Game 70, Mariners at Twins – A Tale of Two Cities, One of Which Comprises Twin Cities, But For Our Purposes Will Be Referred To As A Sin..

marc w · June 11, 2019 at 5:05 pm · Filed Under Mariners 

Mike Leake vs. Martin Perez, 5:10pm

I take a break for work and family obligations, and lo and behold, the Mariners notch a series win! I should avoid talking about them even more! The Mariners head to the Twin Cities to kick off a series against the surprising Twins, owners of the largest divisional lead in the game, and one of baseball’s best records.

Their offense – which is second behind Seattle in HRs, despite 200 fewer PAs – gets a lot of the credit for their start, and deservedly so: they’re slugging .515 as a team, 45 points higher than second-place Houston. But the real shocker has been their pitching staff, which ranks 7th in team fWAR thus far after ranking 20th in last year’s 78-84 season. They were projected to rank 14th by FG’s preseason polls, and somewhere near there by BP’s PECOTA, which saw them giving up slightly more runs than Seattle’s staff. What’s interesting is that they didn’t really make any big additions to the rotation. Jose Berrios, Jake Odorizzi, and Kyle Gibson all pitched perfectly fine, more or less, last year, and the Twins let Lance Lynn walk, picking up Martin Perez and Micahel Pineda on the cheap. So what’s happened?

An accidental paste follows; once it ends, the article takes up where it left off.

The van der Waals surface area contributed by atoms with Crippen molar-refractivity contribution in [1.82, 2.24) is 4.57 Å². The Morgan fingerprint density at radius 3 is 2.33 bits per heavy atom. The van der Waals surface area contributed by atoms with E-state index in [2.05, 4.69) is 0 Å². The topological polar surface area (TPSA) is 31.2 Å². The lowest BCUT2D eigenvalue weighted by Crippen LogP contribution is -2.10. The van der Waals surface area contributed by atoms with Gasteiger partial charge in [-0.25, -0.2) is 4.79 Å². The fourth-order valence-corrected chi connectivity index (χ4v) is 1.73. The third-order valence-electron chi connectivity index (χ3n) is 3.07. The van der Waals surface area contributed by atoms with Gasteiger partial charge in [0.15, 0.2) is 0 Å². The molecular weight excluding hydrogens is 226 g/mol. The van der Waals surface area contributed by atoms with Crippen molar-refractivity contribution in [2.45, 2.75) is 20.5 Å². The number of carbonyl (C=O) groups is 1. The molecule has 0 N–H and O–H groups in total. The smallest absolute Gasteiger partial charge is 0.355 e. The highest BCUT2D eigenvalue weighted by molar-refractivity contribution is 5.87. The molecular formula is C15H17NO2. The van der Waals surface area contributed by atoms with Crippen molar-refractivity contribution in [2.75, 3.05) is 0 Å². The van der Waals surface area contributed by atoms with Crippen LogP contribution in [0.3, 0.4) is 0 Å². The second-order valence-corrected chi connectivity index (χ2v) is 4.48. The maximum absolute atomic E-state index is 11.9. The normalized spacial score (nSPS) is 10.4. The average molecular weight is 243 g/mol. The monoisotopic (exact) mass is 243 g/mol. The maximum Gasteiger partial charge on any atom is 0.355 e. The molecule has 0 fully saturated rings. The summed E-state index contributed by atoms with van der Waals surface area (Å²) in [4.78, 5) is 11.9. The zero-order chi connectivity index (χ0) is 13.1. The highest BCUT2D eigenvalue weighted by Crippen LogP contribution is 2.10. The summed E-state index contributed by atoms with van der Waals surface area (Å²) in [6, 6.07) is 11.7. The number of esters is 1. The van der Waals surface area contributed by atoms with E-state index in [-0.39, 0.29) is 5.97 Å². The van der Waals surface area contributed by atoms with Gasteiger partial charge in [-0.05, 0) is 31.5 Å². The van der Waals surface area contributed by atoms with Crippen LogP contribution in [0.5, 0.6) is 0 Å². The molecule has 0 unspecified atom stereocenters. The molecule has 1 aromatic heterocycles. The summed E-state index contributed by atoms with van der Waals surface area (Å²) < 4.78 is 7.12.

A lot, really. But let’s start with the fact that both the M’s and the Twins hired new pitching coaches in the offseason (so did a bunch of other teams, of course). On paper, both teams made outside-the-box, new school hires, with the Twins’ Wes Johnson coming directly from the college ranks, from Arkansas and before that Dallas Baptist. The M’s hired Paul Davis from St. Louis, where he’d been the director of pitching analytics. Now if you know anything about Johnson, or if you’ve ever heard of Dallas Baptist in a baseballing context, you probably know that he places a premium on velocity, and the development of velocity. And from watching the Mariners over the past few years, but *especially* in the post-Paxton era, uh…do NOT place a big premium on velocity. The result is a rotation-wide increase in velo for the Twins, and a drop for the M’s.

But wait, that’s cheating, right? The M’s lost their top velo starter and figure to give more IP to Wade LeBlanc and Tommy Milone. Sure, but even if we compare the holdovers *to themselves* we still see a drop. It’s most notable with Marco Gonzales, but it’s true for Mike Leake, and it’s true for Wade LeBlanc (barely, but still). Meanwhile, the Twins didn’t exactly get younger. Their rotation is comprised almost solely of well-tenured vets, with the exception of Berrios, who has a track record of his own. Berrios is young, but Odorizzi and Perez are in their late 20s, and Gibson’s 31. Odorizzi’s the holdover whose results have been the most transformed, going from a so-so 2018 to a transcendent 2019 thanks to much better fastball results and a devastating cutter to go along with his old standby splitter. But those changes have been pretty small at the micro level – they’ve all just snowballed (along with luck) to produce massive changes in results. But as I’ve already written about this year, the guy who looks nothing like his previous self is Perez.